Districts that want to finance new projects with lease-purchase agreements are more clearly in the ditch. The new law appears to prevent districts from using the state money for new lease-purchase deals (since they're not, by that reading, the kind of debt described in the law). Cornyn's office is sitting on new applications while it sorts this out. Three districts have applied and another dozen or more are thought to have lease-purchase deals in various stages of planning.
A Bad Year for School Districts to Borrow Money?
Another problem involves a mismatch of dates. Districts are allowed to include payments for old bonds in the new formulas, but not all old bonds are created equal.
School districts set their tax rates at the end of the summer (the beginning of the school year). Districts that issued debt during the current (1998-99) school year haven't yet set the tax rates that would raise money to service that debt. But the new law bases their state funding on this year's tax rates, so while the debt itself is in place, the tax rate needed to cover those payments has not been set. That could leave those districts without the state money they expected to help pay their obligations.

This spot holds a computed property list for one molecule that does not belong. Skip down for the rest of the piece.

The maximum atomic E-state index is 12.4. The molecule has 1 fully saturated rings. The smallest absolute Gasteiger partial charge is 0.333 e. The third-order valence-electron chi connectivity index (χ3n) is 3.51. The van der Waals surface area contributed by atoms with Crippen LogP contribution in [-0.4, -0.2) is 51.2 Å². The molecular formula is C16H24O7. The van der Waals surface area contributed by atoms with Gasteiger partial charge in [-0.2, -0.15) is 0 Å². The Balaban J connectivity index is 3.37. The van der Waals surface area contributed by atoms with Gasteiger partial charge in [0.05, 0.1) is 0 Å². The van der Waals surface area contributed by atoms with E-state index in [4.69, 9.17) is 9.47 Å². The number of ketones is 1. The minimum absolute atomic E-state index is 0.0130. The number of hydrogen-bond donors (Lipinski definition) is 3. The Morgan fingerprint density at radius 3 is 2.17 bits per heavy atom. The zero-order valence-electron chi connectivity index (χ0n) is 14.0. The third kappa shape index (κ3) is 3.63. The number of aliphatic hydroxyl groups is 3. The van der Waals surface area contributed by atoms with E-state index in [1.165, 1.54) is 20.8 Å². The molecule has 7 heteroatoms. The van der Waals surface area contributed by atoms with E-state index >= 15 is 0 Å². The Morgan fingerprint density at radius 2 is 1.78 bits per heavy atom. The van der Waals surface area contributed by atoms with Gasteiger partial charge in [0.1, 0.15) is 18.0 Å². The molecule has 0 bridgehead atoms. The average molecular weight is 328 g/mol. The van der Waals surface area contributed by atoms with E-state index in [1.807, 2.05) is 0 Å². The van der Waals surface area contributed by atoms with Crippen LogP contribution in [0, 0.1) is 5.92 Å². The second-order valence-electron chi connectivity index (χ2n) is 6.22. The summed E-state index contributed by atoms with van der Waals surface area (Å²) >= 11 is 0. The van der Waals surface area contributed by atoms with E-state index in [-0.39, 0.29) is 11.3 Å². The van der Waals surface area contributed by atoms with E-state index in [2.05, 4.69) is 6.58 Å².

Put simply, that means many school districts that issued debt during the last school year will recover only part of their payments at best. At worst, they'll have to eat the payments. One remedy would be to use a state fund for school buildings, but that's already oversubscribed by districts.